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Earl Bothwell Post by :Jerry Category :Poems Author :Frank Sidgwick Date :September 2011 Read :3528

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Earl Bothwell

The Text is from the Percy Folio, the spelling being modernised. Percy printed it (with alterations) in the Reliques.

The Story of the ballad represents that Darnley was murdered by way of revenge for his participation in the murder of Riccio; that Mary sent for Darnley to come to Scotland, and that she was finally banished by the Regent. All of these statements, and several minor ones, contain as much truth as may be expected in a ballad of this kind.

Mary escaped from Lochleven Castle on May 2, 1568, and found refuge in England on the 16th. The ballad was doubtless written shortly afterwards. On March 24, 1579, a 'ballad concerninge the murder of the late Kinge of Scottes' was licensed to Thomas Gosson, a well-known printer of broadsides.


Woe worth thee, woe worth thee, false Scotland!
For thou hast ever wrought by a sleight;
For the worthiest prince that ever was born
You hanged under a cloud by night.

The Queen of France a letter wrote,
And sealed it with heart and ring,
And bade him come Scotland within,
And she would marry him and crown him king.

To be a king, it is a pleasant thing,
To be a prince unto a peer;
But you have heard, and so have I too,
A man may well buy gold too dear.

There was an Italian in that place
Was as well beloved as ever was he;
Lord David was his name,
Chamberlain unto the queen was he.

For if the king had risen forth of his place,
He would have sit him down in the chair,
And tho' it beseemed him not so well,
Altho' the king had been present there.

Some lords in Scotland waxed wonderous worth,
And quarrell'd with him for the nonce;
I shall you tell how it befell;
Twelve daggers were in him all at once.

When this queen see the chamberlain was slain,
For him her cheeks she did weet,
And made a vow for a twelvemonth and a day
The king and she would not come in one sheet.

Then some of the lords of Scotland waxed wroth,
And made their vow vehemently;
'For death of the queen's chamberlain
The king himself he shall die.'

They strowed his chamber over with gun powder,
And laid green rushes in his way;
For the traitors thought that night
The worthy king for to betray.

To bed the worthy king made him boun;
To take his rest, that was his desire;
He was no sooner cast on sleep
But his chamber was on a blazing fire.

Up he lope, and a glass window broke,
He had thirty foot for to fall;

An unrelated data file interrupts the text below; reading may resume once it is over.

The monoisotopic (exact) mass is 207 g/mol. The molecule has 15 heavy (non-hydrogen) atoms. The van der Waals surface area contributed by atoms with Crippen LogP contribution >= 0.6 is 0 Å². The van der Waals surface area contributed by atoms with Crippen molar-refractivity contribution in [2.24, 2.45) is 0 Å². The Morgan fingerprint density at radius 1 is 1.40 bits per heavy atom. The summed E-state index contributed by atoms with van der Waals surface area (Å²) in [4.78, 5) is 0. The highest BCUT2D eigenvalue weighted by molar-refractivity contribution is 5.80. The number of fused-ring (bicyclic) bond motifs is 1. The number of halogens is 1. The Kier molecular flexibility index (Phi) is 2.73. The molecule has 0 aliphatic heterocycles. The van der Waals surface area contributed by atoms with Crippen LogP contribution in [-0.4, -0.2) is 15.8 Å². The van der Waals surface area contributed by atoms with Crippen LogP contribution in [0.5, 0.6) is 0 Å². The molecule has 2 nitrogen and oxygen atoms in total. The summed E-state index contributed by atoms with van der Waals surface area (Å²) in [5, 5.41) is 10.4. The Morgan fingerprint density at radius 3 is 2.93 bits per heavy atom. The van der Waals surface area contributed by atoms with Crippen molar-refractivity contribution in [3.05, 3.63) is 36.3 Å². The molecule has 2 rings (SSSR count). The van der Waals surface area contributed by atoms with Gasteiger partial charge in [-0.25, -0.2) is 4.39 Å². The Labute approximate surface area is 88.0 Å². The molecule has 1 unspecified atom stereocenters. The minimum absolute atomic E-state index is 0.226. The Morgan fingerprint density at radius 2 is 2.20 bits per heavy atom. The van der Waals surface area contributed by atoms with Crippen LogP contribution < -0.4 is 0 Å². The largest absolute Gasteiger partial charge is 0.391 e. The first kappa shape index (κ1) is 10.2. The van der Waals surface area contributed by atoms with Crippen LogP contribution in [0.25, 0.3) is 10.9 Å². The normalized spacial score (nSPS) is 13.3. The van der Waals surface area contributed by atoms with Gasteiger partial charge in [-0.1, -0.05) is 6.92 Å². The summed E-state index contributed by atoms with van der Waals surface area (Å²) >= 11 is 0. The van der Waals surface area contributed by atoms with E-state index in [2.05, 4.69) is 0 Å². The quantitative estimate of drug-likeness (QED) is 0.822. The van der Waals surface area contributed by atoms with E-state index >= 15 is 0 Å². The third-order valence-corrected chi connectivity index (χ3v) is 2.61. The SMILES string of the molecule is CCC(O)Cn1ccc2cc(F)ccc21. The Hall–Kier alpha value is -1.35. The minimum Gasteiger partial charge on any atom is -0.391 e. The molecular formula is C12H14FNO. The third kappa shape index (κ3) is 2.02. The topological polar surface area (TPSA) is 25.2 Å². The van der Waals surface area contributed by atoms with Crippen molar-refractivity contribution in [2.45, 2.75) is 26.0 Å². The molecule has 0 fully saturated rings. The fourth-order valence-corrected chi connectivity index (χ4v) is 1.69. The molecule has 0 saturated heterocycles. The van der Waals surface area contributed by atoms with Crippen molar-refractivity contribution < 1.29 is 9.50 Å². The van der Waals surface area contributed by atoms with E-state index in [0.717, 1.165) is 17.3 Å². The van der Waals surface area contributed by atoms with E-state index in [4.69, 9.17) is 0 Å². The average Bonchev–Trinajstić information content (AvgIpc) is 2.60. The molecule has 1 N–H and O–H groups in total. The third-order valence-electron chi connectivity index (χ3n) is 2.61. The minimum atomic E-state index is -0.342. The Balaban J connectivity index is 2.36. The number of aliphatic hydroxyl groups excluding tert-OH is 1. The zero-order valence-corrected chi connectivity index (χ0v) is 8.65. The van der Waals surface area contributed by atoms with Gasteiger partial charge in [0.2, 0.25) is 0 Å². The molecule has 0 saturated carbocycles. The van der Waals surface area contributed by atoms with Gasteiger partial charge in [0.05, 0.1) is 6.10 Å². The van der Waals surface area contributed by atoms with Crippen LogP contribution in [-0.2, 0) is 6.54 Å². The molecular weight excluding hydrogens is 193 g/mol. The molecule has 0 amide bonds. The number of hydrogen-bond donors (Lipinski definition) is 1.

Lord Bodwell kept a privy watch
Underneath his castle wall.
'Who have we here?' said Lord Bodwell;
'Answer me, now I do call.'

'King Henry the Eighth my uncle was;
Some pity show for his sweet sake!
Ah, Lord Bodwell, I know thee well;
Some pity on me I pray thee take!'

'I'll pity thee as much,' he said,
'And as much favour I'll show to thee,
As thou had on the queen's chamberlain
That day thou deemedst him to die.'

Through halls and towers this king they led,
Through castles and towers that were high,
Through an arbour into an orchard,
And there hanged him in a pear tree.

When the governor of Scotland he heard tell
That the worthy king he was slain,
He hath banished the queen so bitterly
That in Scotland she dare not remain.

But she is fled into merry England,
And Scotland too aside hath lain,
And through the Queen of England's good grace
Now in England she doth remain.

1.2: 'sleight,' trick.
3.3,4: A popular proverb; see The Lord of Learne, 39.3,4 (Second Series, p. 190).
10.1: 'made him boun,' prepared himself.)

(The end)
Frank Sidgwick's poem: Earl Bothwell

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The Text is another of the lively battle-pieces from the Percy Folio, put into modern spelling, and no other version is known or needed. The battle of Durham, which the minstrel says (27.1, 64.2) was fought on a morning of May, and (64.3,4) within a month of Crecy and Poictiers,(1) actually took place on October 17, 1346. Stanza 18 makes the king say to Lord Hamilton that they are of 'kin full nigh'; and this provides an upper limit for the date of the ballad, as James Hamilton was married to Princess Mary, sister of James III., in 1474. (Footnote 1:

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The Text is taken from the Percy Folio, but I have modernised the spelling. For the Reliques Percy made a ballad out of the Folio version combined with 'a modern ballad on a similar subject,' a broadside entitled The Drunkard's Legacy, thus producing a very good result which is about thrice the length of the Folio version. The Scottish variant was noted by Motherwell and Buchan, but previous editors--Herd, Ritson, Chambers, Aytoun--had used Percy's composition. The Story.--There are several Oriental stories which resemble the ballad as compounded by Percy from The Drunkard's Legacy. In most of these--Tartar, Turkish, Arabic, Persian, etc.--the